Sidewalks were symbols, too, connecting like a fragmentary spider web the enterprises of the town. We hop-scotched and raced, and etched the names of a parade of sweethearts of chunks of Waxhaw pavement. Sidewalks led to school with its incredibly capable staff. For such a small town there was a chance in a thousand that each vital member of the minuscule faculty would know as much and communicate as well as these did. My colleagues and I knew something modern students often didn’t – that teachers are people. That made a difference, somehow when you had to be punished for some scholarly misdemeanor. The reprimand was much more personal, taking into account all ancestors, all family roots, all tradition. There was always a relative somewhere whose name needed to be lived up to or lived down.
The sidewalks led to the picture show, where we feasted our weeping eyes on Scarlett O’Hara in “Gone with the Wind.” We wept for days after “I’d Climb the Highest Mountain.” We didn’t discriminate much on Saturday afternoons. Randolph Scott or the Canadian Mounties or anyone on horseback would do, and a quarter got you in, equipped with faintly musty popcorn.
We sat on the sidewalks on moist summer evenings to count the lightning bugs we had stuffed into old mayonnaise jars.
We gathered in fascinated circles on the sidewalk to watch Duffy and Robert turn their eyes completely backward in the sockets. Sidewalks led to Mrs. Walker’s for music lessons, to Genny’s for brownies and Cokes; to Uncle Ben’s store for a Nehi grape or some cheese. Uncle Ben could cut exactly the weight of cheese you asked for without any measure but practice and instinct.
We formed many somber funeral processions on hot summer sidewalks and marched to lay to rest some poor deceased cat. (Loffie preached; I played “To a Wild Rode”; Patsy sang “Danny Boy:” everybody else mourned but Lynn, who was the pallbearer.) We lined the sidewalks the day Mr. Jessie’s bank was robbed. We didn’t know then that he would never quite get over it.
If you walked the Waxhaw sidewalks from one end of town to another (or if you ran away on them as certain children were wont to do), you passed the hotel, and the Niven-Price Company, with Mr. Sam Massey, keeping a smiling vigil. Steele’s shoe shop used to stand where the Post Office is, and Mrs. Texie’s variety store, Mrs. Romedy’s sewing shop, and Wade’s Barber Shop in a row next to Dr. Daly’s office. Mr. Jake Rodman kept shop on the corner. The Farmer’s Store, Nisbet’s, A.W. Heath and Hudson’s have survived, but on South Main, you used to find Mrs. Mary Belle’s shop and the movie theater, and the depot.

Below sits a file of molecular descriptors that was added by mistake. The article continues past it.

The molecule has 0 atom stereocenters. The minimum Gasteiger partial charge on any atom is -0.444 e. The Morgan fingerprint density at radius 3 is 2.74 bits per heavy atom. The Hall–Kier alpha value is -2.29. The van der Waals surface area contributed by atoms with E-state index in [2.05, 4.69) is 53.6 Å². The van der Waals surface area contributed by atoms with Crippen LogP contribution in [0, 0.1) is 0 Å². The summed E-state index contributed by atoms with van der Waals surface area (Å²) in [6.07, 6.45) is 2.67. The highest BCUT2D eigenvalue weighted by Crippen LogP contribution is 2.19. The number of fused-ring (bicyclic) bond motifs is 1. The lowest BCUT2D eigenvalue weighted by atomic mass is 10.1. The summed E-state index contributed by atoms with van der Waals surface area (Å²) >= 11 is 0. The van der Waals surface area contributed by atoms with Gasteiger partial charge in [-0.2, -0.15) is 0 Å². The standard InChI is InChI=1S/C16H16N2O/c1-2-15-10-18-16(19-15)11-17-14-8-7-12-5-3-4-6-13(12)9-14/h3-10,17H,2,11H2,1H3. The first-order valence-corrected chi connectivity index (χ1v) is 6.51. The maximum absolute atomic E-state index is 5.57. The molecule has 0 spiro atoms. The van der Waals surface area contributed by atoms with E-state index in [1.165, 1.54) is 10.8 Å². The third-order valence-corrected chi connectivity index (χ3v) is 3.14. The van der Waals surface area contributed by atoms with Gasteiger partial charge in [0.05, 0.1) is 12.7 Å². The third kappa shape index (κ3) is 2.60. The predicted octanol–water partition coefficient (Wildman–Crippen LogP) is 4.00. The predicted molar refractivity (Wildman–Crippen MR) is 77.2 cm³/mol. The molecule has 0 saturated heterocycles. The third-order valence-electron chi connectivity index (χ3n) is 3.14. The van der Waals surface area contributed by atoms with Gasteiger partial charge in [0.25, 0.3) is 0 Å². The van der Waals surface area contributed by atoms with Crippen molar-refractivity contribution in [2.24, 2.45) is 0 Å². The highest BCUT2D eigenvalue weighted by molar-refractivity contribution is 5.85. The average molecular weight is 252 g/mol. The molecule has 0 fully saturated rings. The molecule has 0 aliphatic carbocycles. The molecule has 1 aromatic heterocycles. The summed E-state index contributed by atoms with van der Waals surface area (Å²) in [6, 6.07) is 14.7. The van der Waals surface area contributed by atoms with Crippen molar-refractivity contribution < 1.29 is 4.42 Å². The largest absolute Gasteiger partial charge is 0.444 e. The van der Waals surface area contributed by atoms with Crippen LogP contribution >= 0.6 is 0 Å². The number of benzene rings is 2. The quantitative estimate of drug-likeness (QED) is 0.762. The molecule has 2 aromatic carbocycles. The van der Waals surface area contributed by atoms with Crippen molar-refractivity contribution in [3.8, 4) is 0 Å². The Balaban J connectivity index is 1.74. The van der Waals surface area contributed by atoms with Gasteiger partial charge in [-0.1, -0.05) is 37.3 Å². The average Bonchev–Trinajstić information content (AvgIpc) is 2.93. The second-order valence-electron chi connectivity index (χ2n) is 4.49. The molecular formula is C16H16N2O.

Nothing much ever really happened in Waxhaw, I suppose if you use today’s frenzied standards for measurement.
Babies were born, and people, sick and well, went about their business, and everyone else’s too, at times. Those babies grew up playing on the muddy, merry-go-round in the school yard; watching a Saturday afternoon ball game; going to a fish fry or camp meeting or a genuine Broadway theatrical production in the school auditorium; going to school and church and graduating and marrying and working and dying. Waxhaw changed slowly in ways you could see.
I can remember first seeing television in Waxhaw. I can remember when they put in a dial system to supplant the good old switchboard and its faithful, knowledgeable operators. What dial system could every tell you, when you called and got no answer, where your party had gone and when he would be back? I remember when they tore the depot down as if even the trains were too busy to stop and catch a breath. You might term my generation post-television and telephone, but pre-consolidation, pre-rescue squad, pre-Wisackyola, a town well (reconstructed) and town Christmas tree. These changes are welcome.